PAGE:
Advertising on Twitter: Promoted Tweets vs. Promoted Trends

Want to start advertising on Twitter? You have a couple of options. As more and more businesses and brands see the value of social media, Twitter has adjusted its advertising options to meet the increased demand. When logged into Twitter, you’re likely to see a Promoted Tweet within your Twitter feed. Most advertisers are familiar with these, as it’s become a standard means for reaching new audiences on the platform. Recently, Twitter has implemented yet another tier of advertising called Promoted Trends, leaving many to wonder, “What’s the difference between the two? Which one should I use?”

Promoted Tweets

Promoted Tweets are regular tweets that are purchased by businesses to reach wider audiences. They are promoted like an ad, with an allotted budget that is spent as impressions increase. Promoted Tweets are best used when there is an action involved within the tweet, such as driving users to a website.

The other benefit of Promoted Tweets is that they can be targeted towards specific audiences. This ensures that your advertising money is spent strategically—reaching users who have a higher potential of being interested in your brand. The below example is a Promoted Tweet that showed up in my feed. While not everyone has the professional need for a CRM, as a marketer, SalesforceIQ targeted me.

Promoted Trends

Twitter describes Promoted Trends as “an extension of our Promoted Tweets platform. […] With Promoted Trends, users see time, context, and even event-sensitive trends promoted by our advertising partners.” These trends appear at the top of the Trending Topics list on Twitter, and are labeled as a promotion.

Promoted Trends appear in all Twitter feeds, benefitting businesses and brands that have a wider each—and this wide ranging promotion does not come cheap. Buying a trend costs $200,000 a day. This steep cost isn’t a luxury that most small businesses or nonprofits can afford. However, for large companies with a healthy budget for advertising on Twitter and a wide audience (think Coca-Cola), Promoted Trends are an opportunity to drive public attention towards a product, while showcasing your brand’s personality in a creative way.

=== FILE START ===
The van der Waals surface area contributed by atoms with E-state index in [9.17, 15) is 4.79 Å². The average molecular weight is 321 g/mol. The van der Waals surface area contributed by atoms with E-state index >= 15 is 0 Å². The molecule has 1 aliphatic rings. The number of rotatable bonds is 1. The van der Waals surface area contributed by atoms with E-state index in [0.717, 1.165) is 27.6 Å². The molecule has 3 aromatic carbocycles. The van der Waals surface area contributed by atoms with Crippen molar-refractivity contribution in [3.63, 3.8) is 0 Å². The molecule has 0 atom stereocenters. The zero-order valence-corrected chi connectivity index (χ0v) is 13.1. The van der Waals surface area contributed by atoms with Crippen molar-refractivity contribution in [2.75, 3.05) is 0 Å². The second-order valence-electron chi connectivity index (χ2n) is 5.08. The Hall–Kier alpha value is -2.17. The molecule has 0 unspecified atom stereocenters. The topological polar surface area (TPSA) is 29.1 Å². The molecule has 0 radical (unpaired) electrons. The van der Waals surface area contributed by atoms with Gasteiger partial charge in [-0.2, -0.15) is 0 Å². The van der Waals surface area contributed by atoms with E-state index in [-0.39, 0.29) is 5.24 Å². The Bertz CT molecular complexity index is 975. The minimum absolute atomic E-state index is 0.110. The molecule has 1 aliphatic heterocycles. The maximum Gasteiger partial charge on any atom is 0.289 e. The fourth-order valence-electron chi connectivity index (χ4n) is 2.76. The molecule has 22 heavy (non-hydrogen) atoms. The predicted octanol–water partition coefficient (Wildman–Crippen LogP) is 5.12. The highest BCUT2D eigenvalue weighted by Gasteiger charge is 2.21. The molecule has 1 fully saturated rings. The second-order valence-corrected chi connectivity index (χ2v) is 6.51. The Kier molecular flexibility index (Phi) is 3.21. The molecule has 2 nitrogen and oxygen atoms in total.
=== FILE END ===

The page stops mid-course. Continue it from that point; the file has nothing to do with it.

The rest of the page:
Promoted Trend Case Study

Before the final 2016 Presidential Debate between Hillary Clinton and Donald Trump, Excedrin, an over-the-counter headache pain reliever, capitalized on the nature of the election season, which has been critiqued for its chaotic and stressful nature. In light of the seriousness of the political events occurring, Excedrin took an opportunity to make a joke, and purchased the trend #DebateHeadache while promoting its tweets.

The trend began early in the morning of the debate day, and lasted throughout the evening. It accrued 1.3K retweets and 2.6K likes, and the hashtag itself became trending, with Twitter users weighing in on their #DebateHeadache woes. Conversation surrounding the inspiration behind the Promoted Trend hashtag persisted even after the presidential debate.

This case demonstrates how a larger brand managed to humorously insert itself into the public conversation, all the while cleverly enhancing brand recognition and promoting its product. It’s interesting to note that none of the #DebateHeadache tweets drove users to the Excedrin website—perhaps because purchasing Excedrin online would not provide the immediate #DebateHeadache relief that they needed. Because Excedrin is such an established brand, there was no need to inform users about what their product offers, which also nullifies the need to drive users to their website. Instead, the company positioned themselves as THE product to use as #DebateHeadache relief via their awareness tactic.

Which Promotion Should You Buy?

The question of which promotion to consider depends largely on your budget and the audience you’re trying to reach. Similar to catching a cold, everyone experiences headaches, so spending $200,000 for a well-timed Promoted Trend was smart marketing. For Excedrin, this campaign drove brand awareness with the ultimate goal of persuading buyers to purchase the drug the next time they visit their local pharmacy.

Businesses with smaller budgets or more a niche target audience would fare better with campaign tactics that require immediate action, as opposed to awareness raising. For these purposes, Promoted Tweets perform well when the targeted audience is carefully selected.

So when it comes down to advertising on Twitter, your considerations should be:

  • How much can we spend?
  • What are our goals?
  • Who is our audience?

From there, the investment is in your hands.


Share Article